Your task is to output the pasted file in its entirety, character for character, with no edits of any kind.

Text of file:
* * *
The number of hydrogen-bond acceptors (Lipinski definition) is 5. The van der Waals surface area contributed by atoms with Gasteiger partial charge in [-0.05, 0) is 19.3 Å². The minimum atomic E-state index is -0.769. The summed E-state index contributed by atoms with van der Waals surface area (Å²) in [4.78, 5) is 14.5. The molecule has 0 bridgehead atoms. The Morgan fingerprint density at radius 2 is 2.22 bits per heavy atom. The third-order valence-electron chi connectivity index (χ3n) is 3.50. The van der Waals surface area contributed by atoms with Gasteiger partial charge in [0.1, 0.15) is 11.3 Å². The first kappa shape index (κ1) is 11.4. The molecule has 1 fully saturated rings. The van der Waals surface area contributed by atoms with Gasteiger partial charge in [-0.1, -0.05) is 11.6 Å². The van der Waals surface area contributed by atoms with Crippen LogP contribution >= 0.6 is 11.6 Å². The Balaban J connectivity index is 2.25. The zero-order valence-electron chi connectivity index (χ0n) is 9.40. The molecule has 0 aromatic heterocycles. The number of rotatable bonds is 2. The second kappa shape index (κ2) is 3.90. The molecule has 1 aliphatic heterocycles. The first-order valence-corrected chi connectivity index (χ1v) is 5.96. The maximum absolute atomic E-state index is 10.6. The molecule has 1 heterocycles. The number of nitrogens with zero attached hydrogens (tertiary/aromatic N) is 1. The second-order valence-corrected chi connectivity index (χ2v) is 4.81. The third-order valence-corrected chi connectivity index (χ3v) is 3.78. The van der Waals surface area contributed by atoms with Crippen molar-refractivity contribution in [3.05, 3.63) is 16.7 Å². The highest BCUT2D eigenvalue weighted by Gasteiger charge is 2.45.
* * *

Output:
The number of hydrogen-bond acceptors (Lipinski definition) is 5. The van der Waals surface area contributed by atoms with Gasteiger partial charge in [-0.05, 0) is 19.3 Å². The minimum atomic E-state index is -0.769. The summed E-state index contributed by atoms with van der Waals surface area (Å²) in [4.78, 5) is 14.5. The molecule has 0 bridgehead atoms. The Morgan fingerprint density at radius 2 is 2.22 bits per heavy atom. The third-order valence-electron chi connectivity index (χ3n) is 3.50. The van der Waals surface area contributed by atoms with Gasteiger partial charge in [0.1, 0.15) is 11.3 Å². The first kappa shape index (κ1) is 11.4. The molecule has 1 fully saturated rings. The van der Waals surface area contributed by atoms with Gasteiger partial charge in [-0.1, -0.05) is 11.6 Å². The van der Waals surface area contributed by atoms with Crippen LogP contribution >= 0.6 is 11.6 Å². The Balaban J connectivity index is 2.25. The zero-order valence-electron chi connectivity index (χ0n) is 9.40. The molecule has 0 aromatic heterocycles. The number of rotatable bonds is 2. The second kappa shape index (κ2) is 3.90. The molecule has 1 aliphatic heterocycles. The first-order valence-corrected chi connectivity index (χ1v) is 5.96. The maximum absolute atomic E-state index is 10.6. The molecule has 1 heterocycles. The number of nitrogens with zero attached hydrogens (tertiary/aromatic N) is 1. The second-order valence-corrected chi connectivity index (χ2v) is 4.81. The third-order valence-corrected chi connectivity index (χ3v) is 3.78. The van der Waals surface area contributed by atoms with Crippen molar-refractivity contribution in [3.05, 3.63) is 16.7 Å². The highest BCUT2D eigenvalue weighted by Gasteiger charge is 2.45.